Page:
Sadly, when we are diagnosed with cancer, we tend to panic and blindly put our care into our doctors’ hands. However well-intentioned they may be, we’re the ones who must live (or die) with the consequences of their treatment choices. For the best wellness outcome, I believe we must take responsibility for our own care, and that includes self-care practices to make our bodies healthy enough to make the best of the treatments we choose. I’m certain I’m still here today because I followed my gut.

These days, I eat a healthy, cancer-fighting diet full of fish, berries, nuts and leafy greens. I’m an avid lap swimmer, and I make plenty of time for cuddles with my kitties. I meditate and pray every day, while working on releasing past traumas that have driven my illnesses. I’ve become better at forgiving the people who have harmed and abandoned me.

Also, I engage in meaningful, creative work. I continue to run the nonprofit I founded 22 years ago to help other women in pain. And I’m rekindling past passions. I spent my childhood training for a career as a performer, but as a part-time wheelchair user with CRPS, Hollywood’s doors have been closed to me. After fighting for my life twice, that’s no longer stopping me. I recently got a top-end agent and am already getting great auditions and call-backs for acting and singing roles. Yes, I’m doing it my way.

I look forward to hitting my third cancer-free year, which my team tells me is the goal line for a cure. Until then, I’ll continue to trust myself with my health and happiness.

This educational resource was created with support from Merck

Have a Real Women, Real Stories of your own you want to share? Let us know.

Our Real Women, Real Stories are the authentic experiences of real-life women. The views, opinions and experiences shared in these stories are not endorsed by HealthyWomen and do not necessarily reflect the official policy or position of HealthyWomen.

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13 06, 2024

Nordic Combined Athlete Annika Malacinski on her Fitness Regime, Diet and Inspiring Journey

By |2024-06-13T14:51:25+03:00June 13, 2024|Fitness News, News|0 Comments

Annika Malacinski is an American Nordic combined athlete. She was born in Steamboat Springs, Colorado USA. But for twelve year she lived in Finland. She started Nordic Combined when she was 16 years old. Earlier she use to do gymnastics. She took part in her first international Nordic Combined event at the FIS Youth Cup in Oberstdorf.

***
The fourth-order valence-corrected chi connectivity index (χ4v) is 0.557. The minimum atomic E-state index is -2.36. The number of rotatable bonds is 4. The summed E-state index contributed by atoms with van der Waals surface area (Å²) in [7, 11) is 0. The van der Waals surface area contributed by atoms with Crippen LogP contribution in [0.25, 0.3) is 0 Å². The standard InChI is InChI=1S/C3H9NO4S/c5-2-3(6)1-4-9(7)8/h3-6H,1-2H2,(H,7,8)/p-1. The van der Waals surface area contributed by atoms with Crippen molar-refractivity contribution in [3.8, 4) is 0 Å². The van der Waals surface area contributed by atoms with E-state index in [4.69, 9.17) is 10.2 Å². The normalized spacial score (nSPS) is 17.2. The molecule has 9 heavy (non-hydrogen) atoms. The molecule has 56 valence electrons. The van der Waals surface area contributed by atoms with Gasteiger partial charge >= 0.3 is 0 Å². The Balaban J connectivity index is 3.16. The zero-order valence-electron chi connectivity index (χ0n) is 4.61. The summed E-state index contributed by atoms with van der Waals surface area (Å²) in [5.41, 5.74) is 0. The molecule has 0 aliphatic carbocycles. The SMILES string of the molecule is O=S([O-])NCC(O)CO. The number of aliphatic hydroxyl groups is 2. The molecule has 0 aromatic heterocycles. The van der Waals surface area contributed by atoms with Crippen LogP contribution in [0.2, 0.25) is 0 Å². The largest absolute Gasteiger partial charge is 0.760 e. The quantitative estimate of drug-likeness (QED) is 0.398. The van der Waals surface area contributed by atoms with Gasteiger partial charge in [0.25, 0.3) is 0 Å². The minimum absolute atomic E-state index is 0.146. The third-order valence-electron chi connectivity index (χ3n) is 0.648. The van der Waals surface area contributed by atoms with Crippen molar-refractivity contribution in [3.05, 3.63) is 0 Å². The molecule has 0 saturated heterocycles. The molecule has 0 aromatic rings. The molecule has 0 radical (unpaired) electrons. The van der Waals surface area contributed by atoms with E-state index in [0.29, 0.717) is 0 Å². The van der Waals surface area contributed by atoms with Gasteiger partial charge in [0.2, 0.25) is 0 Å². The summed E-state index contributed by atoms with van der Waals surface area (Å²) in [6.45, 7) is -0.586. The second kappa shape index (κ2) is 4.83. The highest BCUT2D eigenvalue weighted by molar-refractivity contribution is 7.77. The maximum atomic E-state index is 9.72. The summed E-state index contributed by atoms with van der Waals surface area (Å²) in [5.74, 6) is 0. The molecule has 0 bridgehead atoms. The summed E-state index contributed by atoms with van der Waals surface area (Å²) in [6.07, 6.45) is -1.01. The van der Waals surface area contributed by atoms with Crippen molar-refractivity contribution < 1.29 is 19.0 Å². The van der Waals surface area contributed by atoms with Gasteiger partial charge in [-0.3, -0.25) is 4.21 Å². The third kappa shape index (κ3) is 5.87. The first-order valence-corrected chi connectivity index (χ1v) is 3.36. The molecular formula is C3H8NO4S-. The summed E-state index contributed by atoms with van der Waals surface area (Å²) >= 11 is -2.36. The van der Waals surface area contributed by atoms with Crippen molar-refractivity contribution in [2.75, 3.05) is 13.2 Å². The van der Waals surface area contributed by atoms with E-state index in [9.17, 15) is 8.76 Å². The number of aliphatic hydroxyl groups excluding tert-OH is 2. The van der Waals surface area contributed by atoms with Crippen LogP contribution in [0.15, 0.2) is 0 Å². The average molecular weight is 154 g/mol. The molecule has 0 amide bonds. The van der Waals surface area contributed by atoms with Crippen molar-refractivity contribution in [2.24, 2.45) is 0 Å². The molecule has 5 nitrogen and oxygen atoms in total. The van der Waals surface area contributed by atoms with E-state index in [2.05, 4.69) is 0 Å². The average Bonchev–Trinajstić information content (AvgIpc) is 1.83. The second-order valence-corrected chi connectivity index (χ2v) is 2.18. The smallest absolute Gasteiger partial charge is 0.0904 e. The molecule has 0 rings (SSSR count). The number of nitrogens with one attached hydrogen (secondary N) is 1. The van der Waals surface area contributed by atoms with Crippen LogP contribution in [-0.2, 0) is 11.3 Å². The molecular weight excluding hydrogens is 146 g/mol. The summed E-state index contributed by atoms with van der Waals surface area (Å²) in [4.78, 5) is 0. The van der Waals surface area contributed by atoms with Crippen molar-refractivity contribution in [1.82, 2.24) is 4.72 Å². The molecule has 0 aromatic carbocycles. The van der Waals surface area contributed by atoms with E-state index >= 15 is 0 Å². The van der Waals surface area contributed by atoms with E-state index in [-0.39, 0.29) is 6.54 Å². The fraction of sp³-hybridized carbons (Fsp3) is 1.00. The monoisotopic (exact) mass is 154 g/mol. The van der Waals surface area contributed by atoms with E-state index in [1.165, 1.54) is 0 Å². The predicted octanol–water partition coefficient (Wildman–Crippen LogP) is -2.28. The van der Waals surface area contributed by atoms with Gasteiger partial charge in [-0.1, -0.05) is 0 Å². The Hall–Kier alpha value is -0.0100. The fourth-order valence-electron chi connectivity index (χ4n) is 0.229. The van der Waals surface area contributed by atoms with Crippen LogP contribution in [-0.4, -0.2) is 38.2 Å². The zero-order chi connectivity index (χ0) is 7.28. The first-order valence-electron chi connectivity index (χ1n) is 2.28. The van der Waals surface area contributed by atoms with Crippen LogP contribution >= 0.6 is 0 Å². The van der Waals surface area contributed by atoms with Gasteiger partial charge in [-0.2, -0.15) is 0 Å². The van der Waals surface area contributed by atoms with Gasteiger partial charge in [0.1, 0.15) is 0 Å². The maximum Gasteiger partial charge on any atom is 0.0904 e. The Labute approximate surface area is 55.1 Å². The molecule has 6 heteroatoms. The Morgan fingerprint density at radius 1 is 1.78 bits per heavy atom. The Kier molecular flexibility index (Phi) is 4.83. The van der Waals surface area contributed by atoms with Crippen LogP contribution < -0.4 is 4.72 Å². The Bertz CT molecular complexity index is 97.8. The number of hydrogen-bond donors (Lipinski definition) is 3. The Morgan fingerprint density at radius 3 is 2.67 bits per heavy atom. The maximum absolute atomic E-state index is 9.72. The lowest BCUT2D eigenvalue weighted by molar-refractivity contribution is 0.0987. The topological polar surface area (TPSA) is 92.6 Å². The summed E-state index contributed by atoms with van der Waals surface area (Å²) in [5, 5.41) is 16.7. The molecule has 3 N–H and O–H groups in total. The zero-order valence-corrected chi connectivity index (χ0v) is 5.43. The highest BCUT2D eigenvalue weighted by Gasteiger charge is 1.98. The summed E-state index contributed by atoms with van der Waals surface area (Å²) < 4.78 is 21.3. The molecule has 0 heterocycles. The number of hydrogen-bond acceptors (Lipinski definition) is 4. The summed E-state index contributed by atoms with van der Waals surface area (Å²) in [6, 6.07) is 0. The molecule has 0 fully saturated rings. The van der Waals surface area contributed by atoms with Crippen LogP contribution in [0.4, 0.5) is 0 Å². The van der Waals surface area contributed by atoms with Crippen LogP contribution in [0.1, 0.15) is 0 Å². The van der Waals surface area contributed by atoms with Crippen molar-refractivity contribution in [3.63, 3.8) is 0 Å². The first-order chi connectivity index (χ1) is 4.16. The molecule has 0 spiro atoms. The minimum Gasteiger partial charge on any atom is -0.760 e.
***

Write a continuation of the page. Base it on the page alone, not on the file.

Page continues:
Achievements of Annika Malacinski

US Championships:
Gold 2019 Park City Mass start
Silver 2021 Park City Gundersen
Gold 2022 Lake Placid Gundersen

Finnish Championships:
Gold 2019 Kuopio Gundersen
Gold 2021 Helsinki Gundersen

Women Fitness President Ms. Namita Nayyar in a candid interview with Annika Malacinski, an American Nordic combined athlete here she talks about her fitness regime, diet, and her success story.

Namita Nayyar:

Where were you born and had your early education? You used to do gymnastics and at the age of 16 years started Nordic Combined. This later propelled your career to the height where you have been the leading sport women as a Nordic Combined skier and ski jumper in USA and Finland. Tell us more about your professional journey of exceptional hard work, tenacity, and endurance?

Annika Malacinski:

I was born in Steamboat Springs, Colorado, and my early education was split between two continents. Every year, I spent the first semester of school from August to December in Rovaniemi, Finland, before flying back to the U.S. to complete the second semester and enjoy the summer. This transatlantic routine continued for 11 years of my life. Growing up, I was immersed in a wide array of sports and absolutely loved every moment of it.

My mom, a high-level swimmer who competed for Finland, instilled in my brother and me a passion for sports and athletics. She insisted that we engage in endurance sports, so we chose cross-country skiing in the winter and swimming in the summer. At the age of 12, I decided to commit heavily to gymnastics. I trained about 24 hours a week under the guidance of my Hungarian Olympic coach. My life was consumed by the sport—I had little time for friends or free time, but my love for gymnastics made it all worthwhile.

However, as I grew older, the physical demands became too much for my body, and I had to retire from gymnastics. Transitioning from the intense regimen of a high-level gymnast to almost no physical activity left me feeling lost and depressed. I wasn’t ready to give up athletics entirely. During this period, I watched my little brother compete in a Fourth of July Nordic Combined competition in Steamboat.